Why don’t we ever plan our own funeral?

twilight australina trees

I don’t want to bring you down, or be macabre or anything.  I only ask because when my father died recently, we realised that no-one in the family really knew what sort of a funeral he wanted. We were pretty sure he wanted a Christian service, but that was it. When my brother in law died a few years ago, it was even harder to say as we were pretty sure he didn’t want a religious ceremony, but had no idea what he did want.

Now, the obvious answers to the question I posed at the top are:

  • I don’t want to think about it
  • I don’t care – you can do what you like when I’m gone

but I think these are both the wrong way to be thinking.

If you have cared about how you have lived your life, I think you should care about how the ending of your life is marked. What are your religious or philosophical beliefs? I know I want my funeral to be as green as possible, for example, and that I don’t want people being sad for me, or spending a fortune.

If you love the people you are leaving behind you should care too. Help them out by telling them what you’d like, what sort of music or readings you want, what sort of a celebration. They’ll be missing you already, and upset, with a load of arrangements to make, so you can take some of those difficult decisions off their hands.

I’m definitely living life to the full and I am not intending to be leaving this life any time soon. Health and happiness is what I’m pursuing. However, I am going make sure my nearest and dearest know what I’d like, and I’ll suggest the music too. I quite fancy Morecambe and Wise “Bring me sunshine” as everyone leaves the service, but maybe that needs a little more thinking through …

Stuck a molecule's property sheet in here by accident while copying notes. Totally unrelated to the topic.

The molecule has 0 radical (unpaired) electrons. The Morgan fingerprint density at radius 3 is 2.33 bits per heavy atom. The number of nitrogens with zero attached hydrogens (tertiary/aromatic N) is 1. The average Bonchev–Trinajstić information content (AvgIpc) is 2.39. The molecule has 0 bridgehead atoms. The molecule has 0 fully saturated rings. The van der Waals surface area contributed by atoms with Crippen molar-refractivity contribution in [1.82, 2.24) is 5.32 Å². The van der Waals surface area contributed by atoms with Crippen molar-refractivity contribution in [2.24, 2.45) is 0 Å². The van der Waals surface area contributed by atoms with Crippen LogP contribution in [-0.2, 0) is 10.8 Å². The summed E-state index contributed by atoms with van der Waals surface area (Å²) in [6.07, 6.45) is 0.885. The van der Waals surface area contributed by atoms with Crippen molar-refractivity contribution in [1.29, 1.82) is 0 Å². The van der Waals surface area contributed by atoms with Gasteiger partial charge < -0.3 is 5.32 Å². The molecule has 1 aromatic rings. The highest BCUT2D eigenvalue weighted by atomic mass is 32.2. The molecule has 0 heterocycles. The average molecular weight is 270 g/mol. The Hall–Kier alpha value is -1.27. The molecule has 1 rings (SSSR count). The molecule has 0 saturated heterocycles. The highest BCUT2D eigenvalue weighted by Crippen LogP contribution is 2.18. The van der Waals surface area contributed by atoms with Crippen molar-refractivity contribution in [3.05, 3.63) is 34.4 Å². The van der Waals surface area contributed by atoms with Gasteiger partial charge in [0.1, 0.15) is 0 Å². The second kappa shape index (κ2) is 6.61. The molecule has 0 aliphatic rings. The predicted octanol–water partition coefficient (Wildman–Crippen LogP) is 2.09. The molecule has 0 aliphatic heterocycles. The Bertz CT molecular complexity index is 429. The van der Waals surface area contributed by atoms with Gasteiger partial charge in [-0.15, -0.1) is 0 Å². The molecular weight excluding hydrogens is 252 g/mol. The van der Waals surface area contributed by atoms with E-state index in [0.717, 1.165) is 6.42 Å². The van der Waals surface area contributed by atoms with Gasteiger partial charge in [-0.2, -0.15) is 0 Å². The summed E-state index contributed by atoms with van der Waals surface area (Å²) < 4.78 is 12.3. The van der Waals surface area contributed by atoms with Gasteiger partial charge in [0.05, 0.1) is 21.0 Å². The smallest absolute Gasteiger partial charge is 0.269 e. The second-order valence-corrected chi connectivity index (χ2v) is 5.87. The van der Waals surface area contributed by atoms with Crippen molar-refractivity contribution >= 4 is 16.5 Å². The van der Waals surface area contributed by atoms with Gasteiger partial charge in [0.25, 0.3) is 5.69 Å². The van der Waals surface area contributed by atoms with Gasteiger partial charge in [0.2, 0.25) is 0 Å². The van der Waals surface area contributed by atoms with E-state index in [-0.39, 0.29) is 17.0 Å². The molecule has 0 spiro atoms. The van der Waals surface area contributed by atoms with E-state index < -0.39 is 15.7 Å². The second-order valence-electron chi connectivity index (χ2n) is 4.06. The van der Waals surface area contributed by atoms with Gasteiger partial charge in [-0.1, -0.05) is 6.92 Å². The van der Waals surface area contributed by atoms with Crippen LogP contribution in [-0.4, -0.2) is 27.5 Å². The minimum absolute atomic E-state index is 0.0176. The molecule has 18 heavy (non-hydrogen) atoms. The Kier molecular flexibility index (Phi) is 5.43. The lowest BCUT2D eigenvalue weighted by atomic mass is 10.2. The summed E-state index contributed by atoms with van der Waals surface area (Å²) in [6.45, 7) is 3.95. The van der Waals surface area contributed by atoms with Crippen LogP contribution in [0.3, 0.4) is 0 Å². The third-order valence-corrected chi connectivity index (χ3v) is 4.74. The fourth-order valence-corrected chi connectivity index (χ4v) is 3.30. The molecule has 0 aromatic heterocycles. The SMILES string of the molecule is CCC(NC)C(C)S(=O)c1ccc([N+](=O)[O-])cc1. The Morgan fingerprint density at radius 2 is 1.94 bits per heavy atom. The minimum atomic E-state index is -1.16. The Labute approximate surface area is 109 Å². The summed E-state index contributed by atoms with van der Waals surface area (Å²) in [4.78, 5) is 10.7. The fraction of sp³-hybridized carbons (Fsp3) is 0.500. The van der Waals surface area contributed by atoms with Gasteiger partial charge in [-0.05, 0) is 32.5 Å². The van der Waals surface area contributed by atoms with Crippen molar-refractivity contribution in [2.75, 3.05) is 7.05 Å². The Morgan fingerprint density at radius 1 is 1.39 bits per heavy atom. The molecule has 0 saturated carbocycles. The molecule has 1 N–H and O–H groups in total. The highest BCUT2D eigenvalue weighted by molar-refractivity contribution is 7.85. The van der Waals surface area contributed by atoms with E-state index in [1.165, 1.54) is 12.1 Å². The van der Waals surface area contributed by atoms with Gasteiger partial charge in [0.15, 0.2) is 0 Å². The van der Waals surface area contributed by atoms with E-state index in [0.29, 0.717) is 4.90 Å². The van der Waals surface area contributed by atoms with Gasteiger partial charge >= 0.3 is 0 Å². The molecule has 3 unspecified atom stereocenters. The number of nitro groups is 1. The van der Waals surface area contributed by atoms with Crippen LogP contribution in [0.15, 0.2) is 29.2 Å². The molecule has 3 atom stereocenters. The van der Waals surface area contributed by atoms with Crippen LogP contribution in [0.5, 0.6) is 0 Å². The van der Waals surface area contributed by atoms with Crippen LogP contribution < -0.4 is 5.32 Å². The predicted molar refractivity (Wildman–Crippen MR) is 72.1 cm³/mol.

By the way, dad’s funeral was great.  Lovely personal words from two of my brothers, nice classical music, a couple of hymns and a lovely atmosphere. Great to see family I haven’t see for years too.

Living well


I must start by dedicating this post to my dad, Gerald Charles William Wistow, who died early this morning aged 88.  You might think I am a heartless beast to be writing a blog on a day such as this, but of course I have some thoughts in my mind that I am working through, so my reasons for writing are a little selfish.  And I really don’t mind if no-one reads any further!

I was with dad just a little more than 24 hours ago, and we were able to have a good chat, and to understand how much we mean to each other.  How fortunate we were that he had his mental facalties until the end. He was also clearly reconciled to his coming death, even happy about it.  So he died at home, in comfort and at peace.  And that is a very lucky way to go.

One of my heroes is George Harrison and watching Living in the Material World, the excellent film about his life, his wife Olivia explained that he had been determined to make a good death – to be as ready spiritually as he could be.  That really struck a chord with me.  It’s not necessarily about having strong formally religious faith, but I think an essential part of living well is thinking about your place in the bigger scheme of things, and how content you will be when the inevitable happens and you leave this life. What do you want your legacy on earth to be? What will you have left behind that you are proud of? And, whatever your religious and philosophical beliefs, will you be able to say with sincerity that you have worked out what your principles are, and have tried your best to live by them?  To my dad,  raising his family was the most important thing, and he took an interest and delight in news of his grandchildren until his very last breath.

I am happy for my dad.  A good, honest life, and in the end a good death.